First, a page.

Entries Tagged "anonymity"

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How the NSA Attacks Tor/Firefox Users With QUANTUM and FOXACID

The online anonymity network Tor is a high-priority target for the National Security Agency. The work of attacking Tor is done by the NSA‘s application vulnerabilities branch, which is part of the systems intelligence directorate, or SID. The majority of NSA employees work in SID, which is tasked with collecting data from communications systems around the world.

According to a top-secret NSA presentation provided by the whistleblower Edward Snowden, one successful technique the NSA has developed involves exploiting the Tor browser bundle, a collection of programs designed to make it easy for people to install and use the software. The trick identifies Tor users on the Internet and then executes an attack against their Firefox web browser.

The NSA refers to these capabilities as CNE, or computer network exploitation.

The first step of this process is finding Tor users. To accomplish this, the NSA relies on its vast capability to monitor large parts of the Internet. This is done via the agency’s partnership with US telecoms firms under programs codenamed Stormbrew, Fairview, Oakstar and Blarney.

The NSA creates “fingerprints” that detect HTTP requests from the Tor network to particular servers. These fingerprints are loaded into NSA database systems like XKeyscore, a bespoke collection and analysis tool that NSA boasts allows its analysts to see “almost everything” a target does on the Internet.

Using powerful data analysis tools with codenames such as Turbulence, Turmoil and Tumult, the NSA automatically sifts through the enormous amount of Internet traffic that it sees, looking for Tor connections.

Last month, Brazilian TV news show Fantastico showed screenshots of an NSA tool that had the ability to identify Tor users by monitoring Internet traffic.

The very feature that makes Tor a powerful anonymity service, and the fact that all Tor users look alike on the Internet, makes it easy to differentiate Tor users from other web users. On the other hand, the anonymity provided by Tor makes it impossible for the NSA to know who the user is, or whether or not the user is in the US.

After identifying an individual Tor user on the Internet, the NSA uses its network of secret Internet servers to redirect those users to another set of secret Internet servers, with the codename FoxAcid, to infect the user’s computer. FoxAcid is an NSA system designed to act as a matchmaker between potential targets and attacks developed by the NSA, giving the agency opportunity to launch prepared attacks against their systems.

Once the computer is successfully attacked, it secretly calls back to a FoxAcid server, which then performs additional attacks on the target computer to ensure that it remains compromised long-term, and continues to provide eavesdropping information back to the NSA.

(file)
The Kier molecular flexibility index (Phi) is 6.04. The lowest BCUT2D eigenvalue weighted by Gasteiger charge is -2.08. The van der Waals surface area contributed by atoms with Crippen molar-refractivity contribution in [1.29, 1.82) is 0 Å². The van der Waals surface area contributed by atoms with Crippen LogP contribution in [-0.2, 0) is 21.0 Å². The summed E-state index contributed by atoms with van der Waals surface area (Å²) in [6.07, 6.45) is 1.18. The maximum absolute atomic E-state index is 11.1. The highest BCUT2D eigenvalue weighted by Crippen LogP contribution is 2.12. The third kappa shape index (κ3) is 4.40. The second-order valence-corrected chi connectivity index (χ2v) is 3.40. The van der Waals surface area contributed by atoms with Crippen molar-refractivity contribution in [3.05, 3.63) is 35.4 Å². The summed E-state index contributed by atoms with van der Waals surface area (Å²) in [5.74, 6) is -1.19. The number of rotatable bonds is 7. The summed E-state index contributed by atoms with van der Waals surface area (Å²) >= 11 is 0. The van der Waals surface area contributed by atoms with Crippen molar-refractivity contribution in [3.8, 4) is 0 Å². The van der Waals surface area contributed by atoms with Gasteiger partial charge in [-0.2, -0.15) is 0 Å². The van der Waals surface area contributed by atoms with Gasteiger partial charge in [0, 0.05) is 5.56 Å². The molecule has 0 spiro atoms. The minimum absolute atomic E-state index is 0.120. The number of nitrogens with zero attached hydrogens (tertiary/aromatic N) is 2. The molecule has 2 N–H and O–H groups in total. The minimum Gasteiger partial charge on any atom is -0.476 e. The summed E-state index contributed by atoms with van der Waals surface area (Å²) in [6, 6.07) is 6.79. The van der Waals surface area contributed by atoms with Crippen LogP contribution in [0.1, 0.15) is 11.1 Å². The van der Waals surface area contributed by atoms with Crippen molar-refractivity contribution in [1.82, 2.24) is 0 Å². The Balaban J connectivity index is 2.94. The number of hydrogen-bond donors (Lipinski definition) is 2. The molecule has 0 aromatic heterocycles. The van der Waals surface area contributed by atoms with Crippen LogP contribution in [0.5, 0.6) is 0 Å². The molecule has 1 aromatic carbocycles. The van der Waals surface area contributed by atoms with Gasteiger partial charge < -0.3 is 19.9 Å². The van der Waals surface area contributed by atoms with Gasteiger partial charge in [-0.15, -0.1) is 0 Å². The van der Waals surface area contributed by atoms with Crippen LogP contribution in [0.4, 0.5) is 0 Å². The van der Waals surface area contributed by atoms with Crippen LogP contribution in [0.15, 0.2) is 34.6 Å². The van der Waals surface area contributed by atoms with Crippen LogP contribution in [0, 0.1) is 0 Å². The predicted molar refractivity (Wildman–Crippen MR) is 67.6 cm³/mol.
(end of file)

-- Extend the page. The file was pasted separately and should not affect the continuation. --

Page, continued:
Exploiting the Tor browser bundle

Tor is a well-designed and robust anonymity tool, and successfully attacking it is difficult. The NSA attacks we found individually target Tor users by exploiting vulnerabilities in their Firefox browsers, and not the Tor application directly.

This, too, is difficult. Tor users often turn off vulnerable services like scripts and Flash when using Tor, making it difficult to target those services. Even so, the NSA uses a series of native Firefox vulnerabilities to attack users of the Tor browser bundle.

According to the training presentation provided by Snowden, EgotisticalGiraffe exploits a type confusion vulnerability in E4X, which is an XML extension for JavaScript. This vulnerability exists in Firefox 11.0 — 16.0.2, as well as Firefox 10.0 ESR — the Firefox version used until recently in the Tor browser bundle. According to another document, the vulnerability exploited by EgotisticalGiraffe was inadvertently fixed when Mozilla removed the E4X library with the vulnerability, and when Tor added that Firefox version into the Tor browser bundle, but NSA were confident that they would be able to find a replacement Firefox exploit that worked against version 17.0 ESR.

The Quantum system

To trick targets into visiting a FoxAcid server, the NSA relies on its secret partnerships with US telecoms companies. As part of the Turmoil system, the NSA places secret servers, codenamed Quantum, at key places on the Internet backbone. This placement ensures that they can react faster than other websites can. By exploiting that speed difference, these servers can impersonate a visited website to the target before the legitimate website can respond, thereby tricking the target’s browser to visit a Foxacid server.

In the academic literature, these are called “man-in-the-middle” attacks, and have been known to the commercial and academic security communities. More specifically, they are examples of “man-on-the-side” attacks.

They are hard for any organization other than the NSA to reliably execute, because they require the attacker to have a privileged position on the Internet backbone, and exploit a “race condition” between the NSA server and the legitimate website. This top-secret NSA diagram, made public last month, shows a Quantum server impersonating Google in this type of attack.

The NSA uses these fast Quantum servers to execute a packet injection attack, which surreptitiously redirects the target to the FoxAcid server. An article in the German magazine Spiegel, based on additional top secret Snowden documents, mentions an NSA developed attack technology with the name of QuantumInsert that performs redirection attacks. Another top-secret Tor presentation provided by Snowden mentions QuantumCookie to force cookies onto target browsers, and another Quantum program to “degrade/deny/disrupt Tor access”.

This same technique is used by the Chinese government to block its citizens from reading censored Internet content, and has been hypothesized as a probable NSA attack technique.